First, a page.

France Culture's Atelier De Création Radiophonique, a national radio station, commissioned Cécile Schott (Colleen) to record music for a special broadcast. Over a two year period, Schott had created a number of songs that were made entirely of music box recordings. Schott was so pleased with the results that she decided to let Leaf Records release the collection as an EP (along with one extra track).
Colleen is not the first electronic musician to work with music boxes. Their whimsical draw has courted a number of other artists, most famously, Richard D. James and Bjork Guðmundsdóttir. With Colleen et Les Boites a Musique, however, the approach is different. The music box is not just a tool used in a song, but a complete exploration of an instrument's possibilities. Colleen takes the boxes further than her contemporaries. She studies them. She manipulates them. She makes them her own.
Colleen pulls a remarkable range of sounds from the simple boxes. The echoy goodness of "What Is a Componium?, Pt1" sounds as if wind chimes were being blown in melodic patterns. The notes on "Under the Roof" seem to lock together like the strings on a harp. The tonal percussions of "Will You Gamelan for Me" and "Calypso in a Box" mimic a Trinidadian Steel Drum.
She uses the boxes to display emotion and create a sense of feeling. With its floating atmosphere, "The Sad Panther" is one of Colleen et Les Boites a Musique's standout tracks. Recordings of soft melodies are played backwards, collapsing into another, and softy shift into a dreamy darkness. The tenderness displayed by this 2 minute track rivals other artist's entire careers.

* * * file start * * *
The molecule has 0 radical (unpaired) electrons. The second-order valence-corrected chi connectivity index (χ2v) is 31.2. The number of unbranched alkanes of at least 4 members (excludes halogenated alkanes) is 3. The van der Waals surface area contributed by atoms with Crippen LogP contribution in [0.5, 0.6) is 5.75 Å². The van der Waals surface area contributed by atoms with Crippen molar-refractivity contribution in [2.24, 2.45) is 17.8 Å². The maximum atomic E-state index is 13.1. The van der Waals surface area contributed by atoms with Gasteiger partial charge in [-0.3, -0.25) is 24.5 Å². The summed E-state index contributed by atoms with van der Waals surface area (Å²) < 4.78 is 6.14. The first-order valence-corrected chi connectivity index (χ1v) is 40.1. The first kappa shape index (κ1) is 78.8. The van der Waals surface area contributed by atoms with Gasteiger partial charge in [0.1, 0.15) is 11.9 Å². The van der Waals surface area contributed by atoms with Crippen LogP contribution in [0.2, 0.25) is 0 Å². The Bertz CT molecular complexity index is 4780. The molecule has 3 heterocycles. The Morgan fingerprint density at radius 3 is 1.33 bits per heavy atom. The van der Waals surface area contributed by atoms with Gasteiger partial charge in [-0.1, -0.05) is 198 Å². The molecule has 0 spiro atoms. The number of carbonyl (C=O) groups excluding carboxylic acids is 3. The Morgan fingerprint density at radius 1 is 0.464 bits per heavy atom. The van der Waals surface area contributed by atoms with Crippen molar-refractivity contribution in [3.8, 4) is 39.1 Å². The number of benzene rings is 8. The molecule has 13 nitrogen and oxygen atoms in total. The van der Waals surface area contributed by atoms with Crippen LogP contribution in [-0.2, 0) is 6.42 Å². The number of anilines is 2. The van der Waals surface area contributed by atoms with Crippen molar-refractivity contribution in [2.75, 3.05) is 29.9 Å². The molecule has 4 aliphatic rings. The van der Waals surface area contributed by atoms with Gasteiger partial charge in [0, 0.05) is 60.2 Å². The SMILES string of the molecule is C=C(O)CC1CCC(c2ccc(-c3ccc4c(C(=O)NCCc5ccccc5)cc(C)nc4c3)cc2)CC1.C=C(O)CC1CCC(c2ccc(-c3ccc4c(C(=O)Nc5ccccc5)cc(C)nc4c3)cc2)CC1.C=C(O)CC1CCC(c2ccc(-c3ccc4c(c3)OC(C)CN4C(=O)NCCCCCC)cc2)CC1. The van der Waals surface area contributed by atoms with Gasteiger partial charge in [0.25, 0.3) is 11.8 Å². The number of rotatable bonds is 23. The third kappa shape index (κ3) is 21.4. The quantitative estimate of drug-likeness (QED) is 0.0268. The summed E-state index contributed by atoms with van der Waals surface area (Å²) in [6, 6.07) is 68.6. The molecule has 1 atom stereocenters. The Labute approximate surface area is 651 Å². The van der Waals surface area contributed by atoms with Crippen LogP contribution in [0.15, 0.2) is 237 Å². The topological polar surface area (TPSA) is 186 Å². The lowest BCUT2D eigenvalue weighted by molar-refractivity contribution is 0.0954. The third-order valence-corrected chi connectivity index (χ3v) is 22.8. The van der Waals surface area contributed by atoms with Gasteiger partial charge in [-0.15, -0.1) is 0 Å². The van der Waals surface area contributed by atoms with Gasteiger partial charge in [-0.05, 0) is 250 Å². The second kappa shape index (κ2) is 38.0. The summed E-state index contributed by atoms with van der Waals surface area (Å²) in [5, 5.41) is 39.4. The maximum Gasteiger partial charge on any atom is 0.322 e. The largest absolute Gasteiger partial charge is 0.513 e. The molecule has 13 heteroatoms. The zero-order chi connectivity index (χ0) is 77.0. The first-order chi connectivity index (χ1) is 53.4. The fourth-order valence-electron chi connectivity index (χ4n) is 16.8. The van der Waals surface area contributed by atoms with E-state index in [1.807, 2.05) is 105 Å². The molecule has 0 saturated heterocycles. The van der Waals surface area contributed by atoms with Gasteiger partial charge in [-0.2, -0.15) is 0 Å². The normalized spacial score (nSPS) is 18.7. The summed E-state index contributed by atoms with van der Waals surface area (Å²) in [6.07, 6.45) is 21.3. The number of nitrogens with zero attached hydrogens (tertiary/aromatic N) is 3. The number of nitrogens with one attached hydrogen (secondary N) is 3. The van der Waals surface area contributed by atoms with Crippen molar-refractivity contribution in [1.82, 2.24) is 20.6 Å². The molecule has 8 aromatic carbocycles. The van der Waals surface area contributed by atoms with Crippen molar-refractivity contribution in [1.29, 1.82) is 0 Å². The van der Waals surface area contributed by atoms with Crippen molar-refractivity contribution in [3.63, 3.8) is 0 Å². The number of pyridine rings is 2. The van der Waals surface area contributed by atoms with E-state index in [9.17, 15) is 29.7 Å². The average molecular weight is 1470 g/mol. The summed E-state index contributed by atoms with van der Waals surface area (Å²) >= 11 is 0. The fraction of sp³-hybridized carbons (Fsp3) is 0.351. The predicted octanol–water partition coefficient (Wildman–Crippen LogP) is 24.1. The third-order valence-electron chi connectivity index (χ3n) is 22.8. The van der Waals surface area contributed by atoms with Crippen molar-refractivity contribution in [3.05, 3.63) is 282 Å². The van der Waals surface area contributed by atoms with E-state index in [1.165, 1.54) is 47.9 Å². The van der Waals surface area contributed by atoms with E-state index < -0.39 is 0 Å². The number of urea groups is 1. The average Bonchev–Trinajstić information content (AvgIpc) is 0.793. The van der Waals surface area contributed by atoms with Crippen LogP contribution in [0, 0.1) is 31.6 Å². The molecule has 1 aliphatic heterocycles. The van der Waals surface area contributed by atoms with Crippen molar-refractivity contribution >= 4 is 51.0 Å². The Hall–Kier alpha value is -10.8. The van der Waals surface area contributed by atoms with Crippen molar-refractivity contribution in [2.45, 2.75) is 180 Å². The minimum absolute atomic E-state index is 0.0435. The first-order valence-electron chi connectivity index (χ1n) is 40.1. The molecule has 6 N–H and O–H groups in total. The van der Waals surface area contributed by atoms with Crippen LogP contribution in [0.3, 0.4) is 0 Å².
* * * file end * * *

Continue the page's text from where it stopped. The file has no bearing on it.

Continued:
Colleen et Les Boites a Musique is an EP that switches its moods while keeping its sound. It moves from mournful hymns to lighthearted carols effortlessly. For example, in direct contract to the gloom of "The Sad Painter", is the more lighthearted, "Charles's Birthday Card." This song is a disheveled manipulation of "Rock a Bye Baby." The notes are slowed and awkwardly timed with forced rests that intentionally impede and a l t e r the flow. This changes a traditional classic into something different. The trick is repeated with "A Bear Is Trapped." Here, different sections of "Pop Goes the Weasel" are sped up, slowed down, and reinterpreted. The pay-off has been taken; the weasel never pops. These songs work so well because the originals are so implanted into the collective consciousness that the alterations are clumsy, unexpected, and completely original.
Icy and delicate, gentle and playful, Colleen et Les Boites a Musique is a remarkably deep study of the music box in contemporary songwriting.